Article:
All works published in the United States before 1923 are in the public domain. Works published after 1922, but before 1978 are protected for 95 years from the date of publication. If the work was created, but not published, before 1978, the copyright lasts for the life of the author plus 70 years. However, even if the author died over 70 years ago, the copyright in an unpublished work lasts until December 31, 2002. And if such a work is published before December 31, 2002, the copyright will last until December 31, 2047.

Valid copyright notice. (Top of Page)
A copyright notice should contain:

  • the word “copyright”
  • a “c” in a circle (©)
  • the date of publication, and
  • the name of either the author or the owner of all the copyright rights in the published work.

For example, the correct copyright for the fourth edition of The Copyright Handbook, by Stephen Fishman (Nolo) is Copyright © 1998 by Stephen Fishman.

How to secure a copyright. (Top of Page)
The way in which copyright protection is secured is frequently misunderstood. No publication or registration or other action in the Copyright Office is required to secure copyright. There are, however, certain definite advantages to registration.

Copyright is secured automatically when the work is created, and a work is “created” when it is fixed in a copy or phonorecord for the first time. “Copies” are material objects from which a work can be read or visually perceived either directly or with the aid of a machine or device, such as books, manuscripts, sheet music, film, videotape, or microfilm. “Phonorecords” are material objects embodying fixations of sounds (excluding, by statutory definition, motion picture soundtracks), such as cassette tapes, CDs, or LPs. Thus, for example, a song (the “work”) can be fixed in sheet music (“copies”) or in phonograph disks (“phonorecords”), or both.

Copyright registration procedures. (Top of Page)
In general, copyright registration is a legal formality intended to make a public record of the basic facts of a particular copyright. However, registration is not a condition of copyright protection. Even though registration is not a requirement for protection, the copyright law provides several inducements or advantages to encourage copyright owners to make registration.

To register a work, send the following three elements in the same envelope or package to:

Library of Congress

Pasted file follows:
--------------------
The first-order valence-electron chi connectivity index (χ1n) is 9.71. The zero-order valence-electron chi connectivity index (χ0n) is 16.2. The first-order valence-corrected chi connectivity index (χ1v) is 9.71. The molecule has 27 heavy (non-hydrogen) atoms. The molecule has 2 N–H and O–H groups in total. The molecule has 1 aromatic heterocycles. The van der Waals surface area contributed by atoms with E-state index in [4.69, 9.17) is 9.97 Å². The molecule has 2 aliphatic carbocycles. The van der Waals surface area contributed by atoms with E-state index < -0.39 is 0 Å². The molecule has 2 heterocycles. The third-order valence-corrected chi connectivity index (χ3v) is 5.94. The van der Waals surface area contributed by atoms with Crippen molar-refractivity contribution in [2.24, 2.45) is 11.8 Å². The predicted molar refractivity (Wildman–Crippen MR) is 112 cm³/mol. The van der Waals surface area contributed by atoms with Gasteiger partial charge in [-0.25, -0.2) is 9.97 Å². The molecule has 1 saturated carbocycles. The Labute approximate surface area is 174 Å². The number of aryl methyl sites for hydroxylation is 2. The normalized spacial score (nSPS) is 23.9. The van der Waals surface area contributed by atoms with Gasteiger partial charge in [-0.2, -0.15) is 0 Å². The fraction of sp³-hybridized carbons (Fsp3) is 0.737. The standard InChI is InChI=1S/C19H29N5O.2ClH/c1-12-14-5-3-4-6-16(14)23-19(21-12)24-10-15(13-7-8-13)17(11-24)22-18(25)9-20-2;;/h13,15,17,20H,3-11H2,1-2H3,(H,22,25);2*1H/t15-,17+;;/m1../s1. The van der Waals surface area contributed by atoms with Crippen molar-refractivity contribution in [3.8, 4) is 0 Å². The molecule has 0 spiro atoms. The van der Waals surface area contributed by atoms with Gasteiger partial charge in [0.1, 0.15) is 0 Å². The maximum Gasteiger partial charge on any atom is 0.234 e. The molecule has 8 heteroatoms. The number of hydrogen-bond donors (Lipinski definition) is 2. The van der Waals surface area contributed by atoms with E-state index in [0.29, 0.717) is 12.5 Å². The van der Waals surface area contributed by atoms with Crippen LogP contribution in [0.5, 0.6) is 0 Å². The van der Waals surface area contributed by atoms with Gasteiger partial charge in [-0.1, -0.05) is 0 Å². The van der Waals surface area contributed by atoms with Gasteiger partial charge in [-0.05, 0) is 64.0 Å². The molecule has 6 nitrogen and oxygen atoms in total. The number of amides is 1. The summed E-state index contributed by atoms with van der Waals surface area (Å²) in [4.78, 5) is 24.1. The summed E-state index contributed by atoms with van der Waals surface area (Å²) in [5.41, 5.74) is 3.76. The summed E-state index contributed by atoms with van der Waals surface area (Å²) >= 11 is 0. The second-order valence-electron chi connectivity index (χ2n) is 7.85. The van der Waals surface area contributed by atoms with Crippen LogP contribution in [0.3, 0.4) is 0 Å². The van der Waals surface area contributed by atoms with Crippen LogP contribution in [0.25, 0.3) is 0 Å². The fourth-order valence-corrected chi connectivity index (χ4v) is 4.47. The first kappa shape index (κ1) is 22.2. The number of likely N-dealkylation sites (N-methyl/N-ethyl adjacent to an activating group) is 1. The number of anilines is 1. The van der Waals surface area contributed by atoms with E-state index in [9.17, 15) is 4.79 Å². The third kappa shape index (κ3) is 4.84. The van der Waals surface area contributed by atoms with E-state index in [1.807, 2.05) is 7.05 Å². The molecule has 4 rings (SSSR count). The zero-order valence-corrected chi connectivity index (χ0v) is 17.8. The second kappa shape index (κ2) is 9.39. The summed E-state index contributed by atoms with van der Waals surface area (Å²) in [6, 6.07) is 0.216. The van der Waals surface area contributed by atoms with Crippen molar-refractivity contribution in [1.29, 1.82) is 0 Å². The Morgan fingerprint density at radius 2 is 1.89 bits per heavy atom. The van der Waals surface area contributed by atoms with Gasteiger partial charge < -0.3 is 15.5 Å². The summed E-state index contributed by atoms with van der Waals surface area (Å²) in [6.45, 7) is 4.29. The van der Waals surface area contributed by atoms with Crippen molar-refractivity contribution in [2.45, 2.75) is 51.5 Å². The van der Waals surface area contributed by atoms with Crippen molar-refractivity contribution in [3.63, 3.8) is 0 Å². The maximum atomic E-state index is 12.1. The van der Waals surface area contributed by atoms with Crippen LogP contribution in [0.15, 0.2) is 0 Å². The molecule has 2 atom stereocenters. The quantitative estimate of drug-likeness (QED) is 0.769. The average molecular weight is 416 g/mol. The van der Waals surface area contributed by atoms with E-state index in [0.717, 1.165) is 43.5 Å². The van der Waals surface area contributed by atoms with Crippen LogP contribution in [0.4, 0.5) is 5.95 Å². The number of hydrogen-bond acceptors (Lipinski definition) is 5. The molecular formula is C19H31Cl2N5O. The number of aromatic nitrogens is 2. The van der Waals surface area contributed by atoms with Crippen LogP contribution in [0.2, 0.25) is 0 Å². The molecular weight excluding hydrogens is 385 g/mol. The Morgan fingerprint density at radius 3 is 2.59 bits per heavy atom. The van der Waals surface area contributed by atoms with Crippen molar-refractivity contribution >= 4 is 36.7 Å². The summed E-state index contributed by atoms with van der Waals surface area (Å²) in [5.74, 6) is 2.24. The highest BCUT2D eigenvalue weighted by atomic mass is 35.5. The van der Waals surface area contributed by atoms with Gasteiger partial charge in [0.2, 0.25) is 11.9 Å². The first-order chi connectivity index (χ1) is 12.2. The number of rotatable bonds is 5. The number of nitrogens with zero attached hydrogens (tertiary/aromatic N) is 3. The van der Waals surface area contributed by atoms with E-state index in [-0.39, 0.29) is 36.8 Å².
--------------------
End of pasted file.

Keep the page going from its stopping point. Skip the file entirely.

Copyright Office
101 Independence Avenue, S.E.
Washington, D.C. 20559-6000

1) A properly completed application form.

2) A non-refundable filing fee of $30 for each application. (Please note - this fee is subject to change so check with the Copyright Office website to be sure this fee schedule is current)

3) A nonreturnable deposit of the work being registered.

Application forms. (Top of Page)
All Copyright Application Forms can be found on the U.S. Copyright Office’s website at http://www.loc.gov/copyright/circs/circ1.html#af.

You must have Adobe Acrobat Reader ® installed on your computer to view and print the forms accessed on the Internet. Adobe Acrobat Reader may be downloaded free from Adobe Systems Incorporated through links from the same Internet site from which the forms are available.

Also, all Copyright Office forms are available on the Copyright Office Website in fill-in version. Go to www.loc.gov/copyright/forms/ and follow the instructions. The fill-in forms allow you to enter information while the form is displayed on the screen by an Adobe Acrobat Reader product. You may then print the completed form and mail it to the Copyright Office. Fill-in forms provide a clean, sharp printout for your records and for filing with the Copyright Office.

Search of Copyright Office Records. (Top of Page)
The records of the Copyright Office are open for inspection and searching by the public. Moreover, on request, the Copyright Office will search its records for you at the statutory hourly rate of $65 for each hour or fraction of an hour. For information on searching the Office records concerning the copyright status or ownership of a work, request Circular 22, “How to Investigate the Copyright Status of a Work,” and Circular 23, “The Copyright Card Catalog and the Online Files of the Copyright Office.”

Copyright Office records in machine-readable form cataloged from January 1, 1978, to the present, including registration and renewal information and recorded documents, are now available for searching on the Internet. These files may be examined through LOCIS (Library of Congress Information System). You may connect to LOCIS through the World Wide Web at www.loc.gov/copyright/rb.html.

(Top of Page)

8580 Hamilton Ave.
Huntington Beach, CA 92646
(714) 968-1371
toll free (877) 929-9600
Fax (714) 374-0371
virgil@hbsunset.com